Western Missouri Film Program Eagerly Awaits Local Filmmakers | The life

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After surviving several budget cuts over the past two years at Missouri Western State University, the school’s film program is making the most of its second life.

Engaging with local creators in the region, expanding its resources and focusing on visual effects is what Assistant Professor Thomas Brecheisen considers one of the country’s most unique filmmaking programs.

“It’s not what you normally see on a movie program,” he said.

A collaboration between Assistant Professor Toby Lawrence and Brecheisen, they have found success giving Missouri Western students the knowledge and creative freedom to set up and capture local live performances, engage with prospective students, and discover new skills.

“(It’s a) type of forward-facing process that we naturally have because that’s where we are in the industry, where we kind of have to stay on top of what we’re doing,” Brecheisen said.

Originally part of the former Missouri Western Theater, Film, and Dance Department, the film program was the only one to survive Missouri Western’s 2020 budget cuts by then-President Matthew Wilson.

“The one that’s strong out of (theater, film and dance) is the film program, or at least, stronger than the others,” Wilson told the St. Joseph News-Presse in 2020.

The cuts reduced the program’s staff from eight professors to two, Lawrence and Brecheisen, and left them suffering for their colleagues.

“It was a thick silver lining for us, but you add a lot of survivor guilt to it. It’s a complicated situation,” Brecheisen said.

With that pain came the thinking for the movie program and what Brecheisen and Lawrence had been considering since before they arrived at the Missouri Western. As part of the university’s School of Fine Arts, which also includes music and art, the film program has a more focused budget that allows for the purchase of better equipment for its students and expand skills in areas such as visual effects and editing.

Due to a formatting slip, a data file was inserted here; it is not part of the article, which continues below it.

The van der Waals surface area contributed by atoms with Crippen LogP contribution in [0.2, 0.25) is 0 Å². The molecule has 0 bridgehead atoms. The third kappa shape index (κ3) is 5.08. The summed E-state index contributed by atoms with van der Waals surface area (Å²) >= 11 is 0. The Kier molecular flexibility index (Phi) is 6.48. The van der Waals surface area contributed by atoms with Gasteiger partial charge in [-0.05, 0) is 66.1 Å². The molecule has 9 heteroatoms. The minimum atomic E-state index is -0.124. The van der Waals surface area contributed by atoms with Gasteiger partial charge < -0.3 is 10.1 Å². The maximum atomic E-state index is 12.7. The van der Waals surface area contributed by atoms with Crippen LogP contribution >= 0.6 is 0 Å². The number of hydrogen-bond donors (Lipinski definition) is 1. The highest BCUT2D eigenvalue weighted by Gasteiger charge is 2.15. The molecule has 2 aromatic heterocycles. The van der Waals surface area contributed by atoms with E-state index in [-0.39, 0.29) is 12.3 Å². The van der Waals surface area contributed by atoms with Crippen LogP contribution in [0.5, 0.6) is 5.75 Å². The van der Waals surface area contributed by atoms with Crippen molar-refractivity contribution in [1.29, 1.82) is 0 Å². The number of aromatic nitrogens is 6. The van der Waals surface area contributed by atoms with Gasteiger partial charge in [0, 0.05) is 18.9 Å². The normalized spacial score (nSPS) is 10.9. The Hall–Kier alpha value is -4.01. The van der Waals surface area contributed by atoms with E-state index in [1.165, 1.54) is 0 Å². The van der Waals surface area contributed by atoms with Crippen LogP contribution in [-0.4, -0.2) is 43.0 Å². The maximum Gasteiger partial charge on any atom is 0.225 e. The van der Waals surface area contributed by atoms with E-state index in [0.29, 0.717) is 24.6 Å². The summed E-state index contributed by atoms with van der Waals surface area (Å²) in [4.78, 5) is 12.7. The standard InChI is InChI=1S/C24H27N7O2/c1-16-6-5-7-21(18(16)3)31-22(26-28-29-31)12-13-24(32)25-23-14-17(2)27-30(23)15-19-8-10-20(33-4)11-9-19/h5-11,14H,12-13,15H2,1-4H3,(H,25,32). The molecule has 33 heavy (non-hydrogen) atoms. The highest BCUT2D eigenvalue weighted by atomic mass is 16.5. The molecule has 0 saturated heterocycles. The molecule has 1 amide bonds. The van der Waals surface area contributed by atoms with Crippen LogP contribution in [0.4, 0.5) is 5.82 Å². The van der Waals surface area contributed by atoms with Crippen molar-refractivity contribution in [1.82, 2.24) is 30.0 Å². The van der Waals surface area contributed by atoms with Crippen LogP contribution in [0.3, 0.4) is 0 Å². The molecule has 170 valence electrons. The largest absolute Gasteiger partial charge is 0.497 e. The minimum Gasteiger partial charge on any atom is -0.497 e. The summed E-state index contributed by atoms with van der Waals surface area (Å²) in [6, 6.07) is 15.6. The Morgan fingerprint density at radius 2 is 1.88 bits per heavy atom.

To fulfill this mission, one of Brecheisen’s greatest accomplishments has been the Griffon Production House, a three-part applied learning initiative that hones its students’ skills in live performance capture, featuring ongoing research projects at college and working on editing with professionals. production workshops.

During the height of the pandemic, Brecheisen said her students filmed several productions at Central High School so people who couldn’t get out could still watch shows. They have also worked with the St. Joseph Youth Corale to capture concerts.

“We’ve done all their gigs at the end of every semester and they use that to send to competitions and things like that… We’re stepping that up again,” he said.

Several community events and initiatives are also planned for this year, including moving the Griffon Film Festival to the Missouri Theater on April 22 as a citywide celebration and engaging with local high school students through its “ Future Filmmakers Festival”.

Brecheisen said the future is bright for the movie program. He hopes that by collaborating with people and organizations in St. Joseph, they will appreciate the work they do.

“I think we are on the right track. I think we’re doing well. I think the big things that we wanted to do are done,” he said. “It’s pretty awesome and it’s only growing. We realize it.

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